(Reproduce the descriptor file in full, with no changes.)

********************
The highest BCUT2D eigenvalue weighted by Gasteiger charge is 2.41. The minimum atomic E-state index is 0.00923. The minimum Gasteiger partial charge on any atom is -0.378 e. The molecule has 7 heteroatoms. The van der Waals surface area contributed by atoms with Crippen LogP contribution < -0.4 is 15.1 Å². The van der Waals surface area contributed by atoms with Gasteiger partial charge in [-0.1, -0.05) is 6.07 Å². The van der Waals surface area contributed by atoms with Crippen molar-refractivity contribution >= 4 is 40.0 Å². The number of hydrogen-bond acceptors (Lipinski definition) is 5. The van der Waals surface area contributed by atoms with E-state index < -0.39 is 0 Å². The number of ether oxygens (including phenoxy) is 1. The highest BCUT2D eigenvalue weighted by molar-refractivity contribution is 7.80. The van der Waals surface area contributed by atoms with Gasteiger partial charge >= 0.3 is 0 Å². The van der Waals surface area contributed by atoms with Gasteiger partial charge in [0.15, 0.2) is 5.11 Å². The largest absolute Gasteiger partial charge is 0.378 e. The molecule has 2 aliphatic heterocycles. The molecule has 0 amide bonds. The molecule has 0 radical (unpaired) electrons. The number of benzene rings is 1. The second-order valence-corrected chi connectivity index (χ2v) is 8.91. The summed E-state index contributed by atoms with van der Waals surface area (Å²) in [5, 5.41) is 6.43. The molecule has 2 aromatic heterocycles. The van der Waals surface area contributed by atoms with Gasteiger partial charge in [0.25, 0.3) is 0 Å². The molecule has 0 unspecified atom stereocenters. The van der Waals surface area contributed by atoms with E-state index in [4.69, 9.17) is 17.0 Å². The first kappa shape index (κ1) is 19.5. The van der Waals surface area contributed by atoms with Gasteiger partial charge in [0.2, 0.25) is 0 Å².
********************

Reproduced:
The highest BCUT2D eigenvalue weighted by Gasteiger charge is 2.41. The minimum atomic E-state index is 0.00923. The minimum Gasteiger partial charge on any atom is -0.378 e. The molecule has 7 heteroatoms. The van der Waals surface area contributed by atoms with Crippen LogP contribution < -0.4 is 15.1 Å². The van der Waals surface area contributed by atoms with Gasteiger partial charge in [-0.1, -0.05) is 6.07 Å². The van der Waals surface area contributed by atoms with Crippen molar-refractivity contribution >= 4 is 40.0 Å². The number of hydrogen-bond acceptors (Lipinski definition) is 5. The van der Waals surface area contributed by atoms with E-state index < -0.39 is 0 Å². The number of ether oxygens (including phenoxy) is 1. The highest BCUT2D eigenvalue weighted by molar-refractivity contribution is 7.80. The van der Waals surface area contributed by atoms with Gasteiger partial charge >= 0.3 is 0 Å². The van der Waals surface area contributed by atoms with Gasteiger partial charge in [0.15, 0.2) is 5.11 Å². The largest absolute Gasteiger partial charge is 0.378 e. The molecule has 2 aliphatic heterocycles. The molecule has 0 amide bonds. The molecule has 0 radical (unpaired) electrons. The number of benzene rings is 1. The second-order valence-corrected chi connectivity index (χ2v) is 8.91. The summed E-state index contributed by atoms with van der Waals surface area (Å²) in [5, 5.41) is 6.43. The molecule has 2 aromatic heterocycles. The van der Waals surface area contributed by atoms with Gasteiger partial charge in [0.25, 0.3) is 0 Å². The molecule has 0 unspecified atom stereocenters. The van der Waals surface area contributed by atoms with E-state index in [4.69, 9.17) is 17.0 Å². The first kappa shape index (κ1) is 19.5. The van der Waals surface area contributed by atoms with Gasteiger partial charge in [0.2, 0.25) is 0 Å².